The story behind the Van Slyke-Joe Kelly staredown

February, 27, 2014
Feb 27
GLENDALE, Ariz. – The Dodgers lost Game 6 of the National League Championship Series, but they did salvage one small victory.

One very, very small victory.

[+] EnlargeScott Van Slyke
Dilip Vishwanat/Getty ImagesThe Dodgers' Scott Van Slyke is adamant he won the stare down with the Cardinals' Joe Kelly during last season's NLCS.
Scott Van Slyke prevailed over St. Louis Cardinals pitcher Joe Kelly in the pregame national anthem staredown, you might recall. It was a strange start to a big game, Van Slyke and Kelly holding firm and standing in front of their dugouts for 12 solid minutes, delaying the game. Neither player would budge until umpire Greg Gibson threatened to eject them, Kelly taking a step toward the dugout first and Van Slyke, wearing a batting helmet, thrusting his hands in the air in triumph.

What the heck was that all about?

“I noticed him standing out there late and I was like, ‘I don’t want him being the last guy out there and showing us up a little bit,’ “ Van Slyke said. “It just went on from there.”

After the game, Kelly confessed to a superstition about being the last player on the field after the anthem. He thought the Dodgers got wind of it, but Van Slyke said he didn’t know anything about that until Game 5. He stuck it out after several Dodgers players, notably Adrian Gonzalez, urged him to hold firm.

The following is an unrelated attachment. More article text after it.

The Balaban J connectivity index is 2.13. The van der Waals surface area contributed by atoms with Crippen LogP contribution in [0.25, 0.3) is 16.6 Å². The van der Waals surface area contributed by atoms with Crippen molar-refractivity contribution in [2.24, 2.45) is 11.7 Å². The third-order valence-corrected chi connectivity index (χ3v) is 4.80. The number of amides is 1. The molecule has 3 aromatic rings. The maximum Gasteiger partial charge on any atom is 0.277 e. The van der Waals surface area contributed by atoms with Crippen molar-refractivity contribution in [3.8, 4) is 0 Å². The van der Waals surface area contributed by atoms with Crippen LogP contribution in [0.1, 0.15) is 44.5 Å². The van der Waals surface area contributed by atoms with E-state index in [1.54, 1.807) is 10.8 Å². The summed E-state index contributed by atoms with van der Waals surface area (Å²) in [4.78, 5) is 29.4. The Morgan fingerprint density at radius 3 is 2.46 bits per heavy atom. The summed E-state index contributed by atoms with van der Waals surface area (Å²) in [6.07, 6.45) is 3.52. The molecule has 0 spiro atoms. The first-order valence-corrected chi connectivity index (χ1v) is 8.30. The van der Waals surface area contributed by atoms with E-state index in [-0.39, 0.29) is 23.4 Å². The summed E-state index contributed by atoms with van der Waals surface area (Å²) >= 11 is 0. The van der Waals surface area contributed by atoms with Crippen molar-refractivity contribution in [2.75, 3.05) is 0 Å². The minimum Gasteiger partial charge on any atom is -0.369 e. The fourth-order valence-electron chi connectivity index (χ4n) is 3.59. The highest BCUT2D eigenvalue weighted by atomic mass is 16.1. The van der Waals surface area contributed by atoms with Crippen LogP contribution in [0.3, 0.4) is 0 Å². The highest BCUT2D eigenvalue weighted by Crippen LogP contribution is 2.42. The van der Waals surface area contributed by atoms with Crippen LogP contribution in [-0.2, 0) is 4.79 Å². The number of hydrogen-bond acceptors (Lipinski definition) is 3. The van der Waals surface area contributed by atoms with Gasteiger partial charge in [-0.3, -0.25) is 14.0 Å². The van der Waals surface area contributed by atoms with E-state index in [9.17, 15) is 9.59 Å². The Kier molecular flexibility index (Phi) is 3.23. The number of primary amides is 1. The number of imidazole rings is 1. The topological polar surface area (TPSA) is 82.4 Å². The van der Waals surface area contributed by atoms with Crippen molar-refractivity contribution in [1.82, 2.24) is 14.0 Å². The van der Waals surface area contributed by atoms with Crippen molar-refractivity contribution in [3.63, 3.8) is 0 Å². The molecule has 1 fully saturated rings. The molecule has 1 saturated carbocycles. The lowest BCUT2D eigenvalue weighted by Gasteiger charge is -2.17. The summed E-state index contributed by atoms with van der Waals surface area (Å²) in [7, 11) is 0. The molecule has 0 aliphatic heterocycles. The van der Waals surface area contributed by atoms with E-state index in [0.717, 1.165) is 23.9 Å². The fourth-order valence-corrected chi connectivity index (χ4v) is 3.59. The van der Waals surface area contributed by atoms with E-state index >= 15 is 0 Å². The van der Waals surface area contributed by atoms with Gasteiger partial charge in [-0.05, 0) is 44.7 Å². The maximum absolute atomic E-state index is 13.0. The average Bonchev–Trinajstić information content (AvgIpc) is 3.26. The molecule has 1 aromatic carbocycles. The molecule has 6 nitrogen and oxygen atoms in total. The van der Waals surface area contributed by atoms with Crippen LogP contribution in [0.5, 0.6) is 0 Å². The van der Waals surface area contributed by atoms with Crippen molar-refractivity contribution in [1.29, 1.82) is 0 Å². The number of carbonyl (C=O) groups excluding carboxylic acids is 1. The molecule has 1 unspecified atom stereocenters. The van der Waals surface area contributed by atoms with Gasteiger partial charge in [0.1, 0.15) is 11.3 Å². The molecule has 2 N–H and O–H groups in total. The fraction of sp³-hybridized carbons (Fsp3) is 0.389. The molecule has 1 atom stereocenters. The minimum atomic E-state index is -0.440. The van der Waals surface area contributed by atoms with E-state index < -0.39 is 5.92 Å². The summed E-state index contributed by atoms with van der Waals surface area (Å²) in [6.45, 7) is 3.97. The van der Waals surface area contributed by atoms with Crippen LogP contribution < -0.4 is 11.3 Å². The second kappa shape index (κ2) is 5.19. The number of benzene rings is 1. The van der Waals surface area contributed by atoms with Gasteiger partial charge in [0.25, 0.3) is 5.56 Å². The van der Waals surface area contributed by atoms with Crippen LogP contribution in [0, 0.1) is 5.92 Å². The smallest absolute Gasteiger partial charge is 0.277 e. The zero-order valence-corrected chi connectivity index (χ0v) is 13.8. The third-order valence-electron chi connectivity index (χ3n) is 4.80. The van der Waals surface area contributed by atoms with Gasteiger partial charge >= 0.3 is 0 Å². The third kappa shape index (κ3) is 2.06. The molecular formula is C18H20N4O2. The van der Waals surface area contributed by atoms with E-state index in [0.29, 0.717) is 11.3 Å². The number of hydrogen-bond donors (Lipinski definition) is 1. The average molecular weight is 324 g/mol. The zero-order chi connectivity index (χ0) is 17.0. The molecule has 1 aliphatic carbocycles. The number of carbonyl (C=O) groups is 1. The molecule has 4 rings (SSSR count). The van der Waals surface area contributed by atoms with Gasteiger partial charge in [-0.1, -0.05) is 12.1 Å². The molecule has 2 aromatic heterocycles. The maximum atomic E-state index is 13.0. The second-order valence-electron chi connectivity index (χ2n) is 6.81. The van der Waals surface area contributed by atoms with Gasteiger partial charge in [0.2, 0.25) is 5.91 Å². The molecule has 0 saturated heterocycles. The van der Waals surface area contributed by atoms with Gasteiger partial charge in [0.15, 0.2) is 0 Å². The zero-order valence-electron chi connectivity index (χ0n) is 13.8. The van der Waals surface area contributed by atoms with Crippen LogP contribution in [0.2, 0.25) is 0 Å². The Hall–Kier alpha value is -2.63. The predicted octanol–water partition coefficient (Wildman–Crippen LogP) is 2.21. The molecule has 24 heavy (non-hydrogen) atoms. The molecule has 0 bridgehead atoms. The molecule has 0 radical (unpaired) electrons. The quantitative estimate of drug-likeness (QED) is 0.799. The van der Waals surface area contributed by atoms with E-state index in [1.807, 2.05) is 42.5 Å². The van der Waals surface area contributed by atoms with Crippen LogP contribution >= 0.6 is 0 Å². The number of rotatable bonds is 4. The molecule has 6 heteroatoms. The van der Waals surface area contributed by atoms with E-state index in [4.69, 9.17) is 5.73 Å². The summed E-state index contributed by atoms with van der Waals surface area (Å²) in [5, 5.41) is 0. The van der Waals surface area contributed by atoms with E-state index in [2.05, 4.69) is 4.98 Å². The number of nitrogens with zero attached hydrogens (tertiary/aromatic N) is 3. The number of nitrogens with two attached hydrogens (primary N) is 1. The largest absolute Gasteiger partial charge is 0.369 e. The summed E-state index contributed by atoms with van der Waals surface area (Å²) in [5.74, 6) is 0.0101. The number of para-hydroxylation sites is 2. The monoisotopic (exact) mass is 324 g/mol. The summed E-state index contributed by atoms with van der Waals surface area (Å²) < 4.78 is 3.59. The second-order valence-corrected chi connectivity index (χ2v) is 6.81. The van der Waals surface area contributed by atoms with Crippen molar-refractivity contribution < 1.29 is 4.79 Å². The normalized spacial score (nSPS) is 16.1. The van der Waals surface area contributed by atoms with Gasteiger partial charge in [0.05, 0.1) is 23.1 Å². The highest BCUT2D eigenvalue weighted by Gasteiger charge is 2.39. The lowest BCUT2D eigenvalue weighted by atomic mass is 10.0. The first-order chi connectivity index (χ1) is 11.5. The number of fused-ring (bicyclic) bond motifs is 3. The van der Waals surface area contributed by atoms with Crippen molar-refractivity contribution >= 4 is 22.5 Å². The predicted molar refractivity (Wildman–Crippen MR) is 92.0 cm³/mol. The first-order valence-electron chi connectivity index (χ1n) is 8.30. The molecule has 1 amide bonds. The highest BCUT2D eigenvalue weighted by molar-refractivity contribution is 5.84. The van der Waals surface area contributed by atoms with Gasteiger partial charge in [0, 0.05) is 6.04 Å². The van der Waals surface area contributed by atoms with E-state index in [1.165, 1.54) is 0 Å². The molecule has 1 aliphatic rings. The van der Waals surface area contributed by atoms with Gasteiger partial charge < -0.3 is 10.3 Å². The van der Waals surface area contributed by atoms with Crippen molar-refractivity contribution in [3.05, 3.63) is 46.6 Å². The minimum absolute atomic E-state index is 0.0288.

“When the umpire started yelling at us, that’s when it was getting awkward,” Van Slyke said. “But then Gonzo and some other guys from the dugout were like, ‘We’ll pay your fines. Just stay out there.’ So, it was fun.”

There remains some disagreement about who actually won. Kelly maintained that his initial step toward the Cardinals dugout was simply a deke to get Van Slyke to break.

“His feet moved first. I got him,” Van Slyke said. “You can’t deke in a staredown. It’s like blinking in a no-blink contest.”

The playoffs were a whirlwind time for Van Slyke though he barely played. His dad, Andy, was a star outfielder for the Cardinals and both father and son make their homes in suburban St. Louis.

"Besides the Dodgers, the Cardinals have the best fans in baseball," Van Slyke said.

Mark Saxon
Mark Saxon is a staff writer for He spent six years at the Orange County Register, and began his career at the Oakland Tribune, where he started an 11-year journey covering Major League Baseball. He has also covered colleges, including USC football and UCLA basketball.



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